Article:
Tags: US | economy | transport | labor | strike

Retailers Urge Obama to Help End Port Dispute

Friday, 20 Feb 2015 11:37 AM

The US National Retail Federation called for President Barack Obama to get involved directly if West Coast dockworkers and port operators cannot settle their dispute in talks Friday.

Negotiations in San Francisco overseen by Labor Secretary Thomas Perez over ending a labor-management standoff that has slowed operations at key ports for trade with Asia finished a third day Thursday without a deal.

Perez is expected to oversee a fourth day of talks Friday, but according to reports has warned the two sides to strike a deal for a new dockworker contract now or see talks move to Washington, which would place more federal pressure on the two parties.

The National Retail Federation said the dispute is "allowing the economy to be held hostage".

"We understand the secretary has given the parties a deadline to reach an agreement," the NRF said in a statement.

"If a deal is not reached today, we support the decision to move the negotiations to Washington and we call upon the president to personally engage in the discussions until an agreement is reached."

The labor contract between the Pacific Maritime Association, representing management for 29 West Coast ports, and the International Longshore and Warehouse Union (ILWU), representing 20,000 dockworkers, expired in July.

Since October the dockworkers have steadily slowed the processing of incoming and outgoing freight at ports that handle about half of the country's trade.

In response, the port owners have cancelled shifts and had multiple-day lockouts to deny the longshoremen holiday and overtime pay.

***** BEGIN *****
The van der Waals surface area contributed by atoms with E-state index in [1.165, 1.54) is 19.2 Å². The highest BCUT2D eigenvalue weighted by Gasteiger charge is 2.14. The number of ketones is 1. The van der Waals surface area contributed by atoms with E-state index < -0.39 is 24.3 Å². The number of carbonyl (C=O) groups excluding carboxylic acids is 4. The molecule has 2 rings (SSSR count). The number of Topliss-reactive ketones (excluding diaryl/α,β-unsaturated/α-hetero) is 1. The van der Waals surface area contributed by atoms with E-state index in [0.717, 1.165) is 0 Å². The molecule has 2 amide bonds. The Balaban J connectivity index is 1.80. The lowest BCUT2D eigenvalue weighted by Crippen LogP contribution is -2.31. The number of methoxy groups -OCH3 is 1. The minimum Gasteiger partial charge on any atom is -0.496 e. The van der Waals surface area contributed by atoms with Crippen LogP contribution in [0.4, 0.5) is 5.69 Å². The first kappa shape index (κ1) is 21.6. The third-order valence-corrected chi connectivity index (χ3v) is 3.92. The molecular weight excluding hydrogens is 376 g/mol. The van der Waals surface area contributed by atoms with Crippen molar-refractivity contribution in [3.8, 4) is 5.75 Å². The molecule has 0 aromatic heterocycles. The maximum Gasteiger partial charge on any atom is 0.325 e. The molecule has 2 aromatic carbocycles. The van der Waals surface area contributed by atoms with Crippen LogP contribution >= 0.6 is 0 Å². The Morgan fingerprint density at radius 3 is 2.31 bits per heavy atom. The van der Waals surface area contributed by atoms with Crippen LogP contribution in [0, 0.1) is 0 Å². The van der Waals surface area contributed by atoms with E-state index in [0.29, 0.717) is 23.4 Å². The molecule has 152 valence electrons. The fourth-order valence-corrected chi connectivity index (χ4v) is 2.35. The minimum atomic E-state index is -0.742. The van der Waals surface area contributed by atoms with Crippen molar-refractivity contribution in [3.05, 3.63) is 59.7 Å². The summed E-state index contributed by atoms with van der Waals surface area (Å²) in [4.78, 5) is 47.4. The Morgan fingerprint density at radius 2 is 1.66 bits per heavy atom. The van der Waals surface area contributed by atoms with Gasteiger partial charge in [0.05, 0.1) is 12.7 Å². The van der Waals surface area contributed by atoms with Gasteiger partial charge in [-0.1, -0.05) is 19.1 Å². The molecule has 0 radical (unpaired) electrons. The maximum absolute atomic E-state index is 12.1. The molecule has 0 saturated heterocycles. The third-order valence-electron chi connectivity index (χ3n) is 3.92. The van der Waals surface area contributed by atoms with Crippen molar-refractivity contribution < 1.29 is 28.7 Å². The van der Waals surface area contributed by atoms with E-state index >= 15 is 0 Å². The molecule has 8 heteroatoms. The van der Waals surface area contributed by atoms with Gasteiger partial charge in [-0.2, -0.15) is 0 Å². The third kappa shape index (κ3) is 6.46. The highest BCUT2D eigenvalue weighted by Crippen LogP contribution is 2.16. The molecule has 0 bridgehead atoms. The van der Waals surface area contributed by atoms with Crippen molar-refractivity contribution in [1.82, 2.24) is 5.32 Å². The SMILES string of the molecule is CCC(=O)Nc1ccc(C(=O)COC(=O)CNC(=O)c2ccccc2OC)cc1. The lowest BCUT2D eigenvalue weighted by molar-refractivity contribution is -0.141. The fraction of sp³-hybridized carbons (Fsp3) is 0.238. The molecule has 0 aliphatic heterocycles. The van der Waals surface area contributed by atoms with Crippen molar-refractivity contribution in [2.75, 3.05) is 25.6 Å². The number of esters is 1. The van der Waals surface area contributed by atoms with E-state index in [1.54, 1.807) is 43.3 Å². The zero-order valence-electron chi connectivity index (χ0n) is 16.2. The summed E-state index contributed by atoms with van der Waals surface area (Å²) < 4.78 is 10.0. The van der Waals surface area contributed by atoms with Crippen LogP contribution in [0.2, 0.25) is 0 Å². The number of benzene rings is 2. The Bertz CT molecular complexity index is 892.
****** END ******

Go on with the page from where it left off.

The result has been a backup of billions of dollars' worth of cargo, with heavily-laden container ships lined up outside ports from southern California to the border with Canada.

Pressure grew on both sides to compromise over what has been for weeks the key remaining issue, the arbitration system for labor disputes on the docks.

The ILWU wants more say on who can serve as an arbitrator, amid reports that the union believes the system has become more biased in favor of port management.

In an open letter Thursday, senators Barbara Boxer and Dianne Feinstein, both Democrats representing California, pressed the two sides for a deal.

"While it is understandable that the parties can disagree, it is highly disappointing that with so much at stake, you have not been able to come up with a path forward on this one remaining issue," they said.

"The consequences of failing to resolve this dispute immediately would be devastating to our economy and to the millions of people who work hard every day for agricultural producers, manufacturers and other businesses, both large and small, in California and around the world."

 

© AFP 2017

 
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The US National Retail Federation called for President Barack Obama to get involved directly if West Coast dockworkers and port operators cannot settle their dispute in talks Friday.Negotiations in San Francisco overseen by Labor Secretary Thomas Perez over ending a...
US, economy, transport, labor, strike
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2015-37-20
Friday, 20 Feb 2015 11:37 AM
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